Google Allo → Signal
Google Podcasts → PocketCasts → AntennaPod
Google Newsstand → RSS
Google Wallet → PayPal and Cash App
Google Voice →Ting Mobile
Migrating away from Google was not a fast or easy process. It took years to get where I am now and there are still several Google services that I depend on: YouTube and Google Home.
Eventually, my Google Home’s will grow old and become unsupported at which point hopefully the Mycroft devices have matured and become available for purchase. YouTube may never be replaced (although I do hope for projects like PeerTube to succeed) but I find the compromise of using only one or two Google services to be acceptable.
At this point losing my Google account due to a mistake in their machine learning would largely be inconsequential and my focus has shifted to leaving Amazon which I use for most of my shopping and cloud services.
The reason that I moved to mostly FOSS applications is that it seems to be the only software ecosystem where everything works seamlessly together and I don’t have to cede control to any single company. Alternatively I could have simply split my service usage up evenly across Google, Microsoft, Amazon, and Apple but I don’t feel that they would have worked as nicely together.
Overall I’m very happy with the open source ecosystem. I use Ubuntu with KDE on all of my computers and Android (no GApps) on my mobile phone. I’ve ordered the PinePhone “Brave Heart” and hope to one day be able to use it or one of its successors as a daily driver with Ubuntu Touch or Plasma Mobile.
@mike Everytime I see your avatar thumbnail in my timeline, my mind immediately thinks of ProtonMail. This is going to take a while to get used to!
It's nearly impossible moving between two services without spending a day (sometimes more!) migrating songs, playlists, artists between them.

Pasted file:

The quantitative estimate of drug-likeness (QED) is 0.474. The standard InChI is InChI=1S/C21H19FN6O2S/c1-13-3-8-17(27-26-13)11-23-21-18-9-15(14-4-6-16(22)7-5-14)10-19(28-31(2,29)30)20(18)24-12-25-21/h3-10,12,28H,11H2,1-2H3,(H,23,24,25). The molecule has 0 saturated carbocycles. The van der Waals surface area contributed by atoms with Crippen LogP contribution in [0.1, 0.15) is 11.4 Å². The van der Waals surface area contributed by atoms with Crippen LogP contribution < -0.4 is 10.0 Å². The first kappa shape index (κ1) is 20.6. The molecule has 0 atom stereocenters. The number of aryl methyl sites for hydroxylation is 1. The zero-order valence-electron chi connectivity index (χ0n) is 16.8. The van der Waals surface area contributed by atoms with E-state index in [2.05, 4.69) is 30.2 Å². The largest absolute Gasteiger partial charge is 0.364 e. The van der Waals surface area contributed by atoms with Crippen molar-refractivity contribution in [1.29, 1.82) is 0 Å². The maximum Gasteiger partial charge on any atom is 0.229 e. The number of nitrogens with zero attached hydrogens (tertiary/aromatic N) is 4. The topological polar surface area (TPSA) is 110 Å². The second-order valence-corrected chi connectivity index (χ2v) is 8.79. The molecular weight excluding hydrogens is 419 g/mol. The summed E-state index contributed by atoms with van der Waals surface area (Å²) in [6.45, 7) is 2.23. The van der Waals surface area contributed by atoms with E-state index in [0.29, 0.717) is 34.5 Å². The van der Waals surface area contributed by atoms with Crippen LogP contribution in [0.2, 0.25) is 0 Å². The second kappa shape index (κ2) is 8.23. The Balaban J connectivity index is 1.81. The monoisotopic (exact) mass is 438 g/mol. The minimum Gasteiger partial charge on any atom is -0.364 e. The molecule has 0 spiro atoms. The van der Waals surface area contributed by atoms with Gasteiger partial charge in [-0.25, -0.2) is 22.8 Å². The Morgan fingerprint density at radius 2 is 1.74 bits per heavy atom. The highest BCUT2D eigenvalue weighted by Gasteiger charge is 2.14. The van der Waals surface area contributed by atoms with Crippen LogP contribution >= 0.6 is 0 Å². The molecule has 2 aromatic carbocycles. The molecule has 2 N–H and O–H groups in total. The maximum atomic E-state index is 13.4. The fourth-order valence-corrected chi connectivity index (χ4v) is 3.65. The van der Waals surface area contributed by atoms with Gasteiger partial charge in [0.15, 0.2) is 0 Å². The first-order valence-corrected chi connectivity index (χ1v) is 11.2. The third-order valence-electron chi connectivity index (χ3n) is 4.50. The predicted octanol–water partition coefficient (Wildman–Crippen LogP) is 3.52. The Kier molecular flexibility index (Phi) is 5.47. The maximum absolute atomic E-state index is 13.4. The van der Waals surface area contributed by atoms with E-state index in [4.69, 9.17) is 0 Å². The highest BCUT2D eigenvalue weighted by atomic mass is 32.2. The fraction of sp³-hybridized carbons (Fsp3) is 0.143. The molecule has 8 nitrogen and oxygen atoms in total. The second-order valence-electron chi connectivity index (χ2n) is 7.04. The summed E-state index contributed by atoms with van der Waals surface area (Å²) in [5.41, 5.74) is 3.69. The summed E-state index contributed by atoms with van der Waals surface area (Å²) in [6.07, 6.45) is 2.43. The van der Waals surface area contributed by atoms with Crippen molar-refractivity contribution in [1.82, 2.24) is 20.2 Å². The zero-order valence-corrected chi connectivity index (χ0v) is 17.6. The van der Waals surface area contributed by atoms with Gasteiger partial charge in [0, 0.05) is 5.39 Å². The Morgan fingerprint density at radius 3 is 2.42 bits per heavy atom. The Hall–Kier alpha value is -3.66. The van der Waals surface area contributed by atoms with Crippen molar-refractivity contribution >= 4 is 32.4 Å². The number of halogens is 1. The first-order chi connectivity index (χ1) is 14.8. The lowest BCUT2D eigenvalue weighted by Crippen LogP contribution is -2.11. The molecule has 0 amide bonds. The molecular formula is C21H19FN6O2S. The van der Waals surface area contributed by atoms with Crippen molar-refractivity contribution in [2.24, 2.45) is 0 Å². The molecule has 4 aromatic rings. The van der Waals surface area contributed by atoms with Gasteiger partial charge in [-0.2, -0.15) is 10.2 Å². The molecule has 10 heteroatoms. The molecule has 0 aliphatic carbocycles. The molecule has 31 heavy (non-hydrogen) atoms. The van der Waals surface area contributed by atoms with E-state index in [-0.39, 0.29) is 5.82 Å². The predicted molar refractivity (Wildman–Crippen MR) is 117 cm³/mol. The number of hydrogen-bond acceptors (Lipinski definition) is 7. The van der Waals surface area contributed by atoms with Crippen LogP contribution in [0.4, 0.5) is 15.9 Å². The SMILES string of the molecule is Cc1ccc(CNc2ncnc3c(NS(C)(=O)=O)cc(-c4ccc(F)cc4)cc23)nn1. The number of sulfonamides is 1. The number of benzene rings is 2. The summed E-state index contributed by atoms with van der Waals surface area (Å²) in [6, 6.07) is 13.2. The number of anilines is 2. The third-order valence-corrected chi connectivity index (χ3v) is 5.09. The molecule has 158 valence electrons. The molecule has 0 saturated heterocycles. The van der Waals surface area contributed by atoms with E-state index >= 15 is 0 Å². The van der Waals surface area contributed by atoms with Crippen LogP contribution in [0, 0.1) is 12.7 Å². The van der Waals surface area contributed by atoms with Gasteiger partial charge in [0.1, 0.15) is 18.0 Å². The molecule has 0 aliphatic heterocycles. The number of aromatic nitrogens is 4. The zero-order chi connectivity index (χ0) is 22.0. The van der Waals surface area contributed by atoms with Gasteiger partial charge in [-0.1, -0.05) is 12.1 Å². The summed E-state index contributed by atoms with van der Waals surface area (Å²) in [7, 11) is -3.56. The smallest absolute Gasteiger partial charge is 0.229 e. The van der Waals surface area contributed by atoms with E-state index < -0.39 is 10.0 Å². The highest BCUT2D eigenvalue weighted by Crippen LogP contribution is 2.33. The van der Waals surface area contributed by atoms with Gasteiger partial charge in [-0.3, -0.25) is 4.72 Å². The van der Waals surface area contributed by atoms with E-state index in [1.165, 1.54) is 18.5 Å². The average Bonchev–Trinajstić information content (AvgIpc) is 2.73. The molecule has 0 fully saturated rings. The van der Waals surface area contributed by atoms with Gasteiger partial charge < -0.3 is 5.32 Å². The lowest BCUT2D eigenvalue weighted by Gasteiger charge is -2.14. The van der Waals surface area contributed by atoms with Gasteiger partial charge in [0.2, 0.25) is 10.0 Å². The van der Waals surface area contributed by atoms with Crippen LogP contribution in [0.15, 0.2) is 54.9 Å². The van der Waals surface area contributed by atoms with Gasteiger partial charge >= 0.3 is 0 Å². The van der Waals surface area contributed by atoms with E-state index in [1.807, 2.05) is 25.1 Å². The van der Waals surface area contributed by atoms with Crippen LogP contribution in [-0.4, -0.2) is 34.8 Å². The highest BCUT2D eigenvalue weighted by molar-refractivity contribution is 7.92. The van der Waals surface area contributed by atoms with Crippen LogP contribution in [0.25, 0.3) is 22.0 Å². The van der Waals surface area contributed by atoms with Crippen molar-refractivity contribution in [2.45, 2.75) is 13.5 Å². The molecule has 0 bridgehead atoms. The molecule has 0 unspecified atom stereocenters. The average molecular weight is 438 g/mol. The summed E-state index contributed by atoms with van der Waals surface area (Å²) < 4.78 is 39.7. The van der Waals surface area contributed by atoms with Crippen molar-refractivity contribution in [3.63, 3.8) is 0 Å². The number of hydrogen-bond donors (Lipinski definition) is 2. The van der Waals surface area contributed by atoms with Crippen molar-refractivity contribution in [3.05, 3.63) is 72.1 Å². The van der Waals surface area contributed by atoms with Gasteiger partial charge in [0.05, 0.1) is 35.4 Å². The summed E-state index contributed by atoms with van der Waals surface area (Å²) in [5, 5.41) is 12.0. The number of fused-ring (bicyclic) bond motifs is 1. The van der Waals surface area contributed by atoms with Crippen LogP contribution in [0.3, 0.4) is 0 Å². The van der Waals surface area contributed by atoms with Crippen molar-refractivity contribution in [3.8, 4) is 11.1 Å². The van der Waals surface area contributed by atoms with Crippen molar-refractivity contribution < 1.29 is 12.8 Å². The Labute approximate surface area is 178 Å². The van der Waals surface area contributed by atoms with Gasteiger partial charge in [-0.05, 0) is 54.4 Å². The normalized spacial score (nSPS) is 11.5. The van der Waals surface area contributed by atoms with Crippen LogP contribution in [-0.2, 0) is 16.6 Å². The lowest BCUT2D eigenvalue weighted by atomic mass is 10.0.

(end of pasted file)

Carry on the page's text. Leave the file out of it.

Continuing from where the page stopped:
That said, I had heard of DTP so long ago, and what practical progress has it even made...
How much work is it exposing both of them to the outside world and keeping it secure (so I can access over mobile networks and such, on the go).
Will the Pi model be fast enough for this?
I would love to be able to have a #privacy friendly calendar and contacts host, the mail app and kanban boards are a nice addition.
For those that just arrived:
Twitter is free, & this is free. What's the difference?
With twitter you pay with your privacy , with being censored, by letting yourself be manipulated, & by selling you data to companies.
& behind this are corporations with big installations, capital and 1000's of workers..
Here it's free - because the admins are digital rights activists.
They pay for the servers & work free.
Keep that in mind.
Going through my old back up folders, and then finding more back up folders in there... and then finding another harddrive back up in that one... apparently I used to just copy all my files into a back up folder and then just never look at them again...
This is just telling me that I need to be more strict about file organization...
Gonna Maria Kondo the shit out of my computer...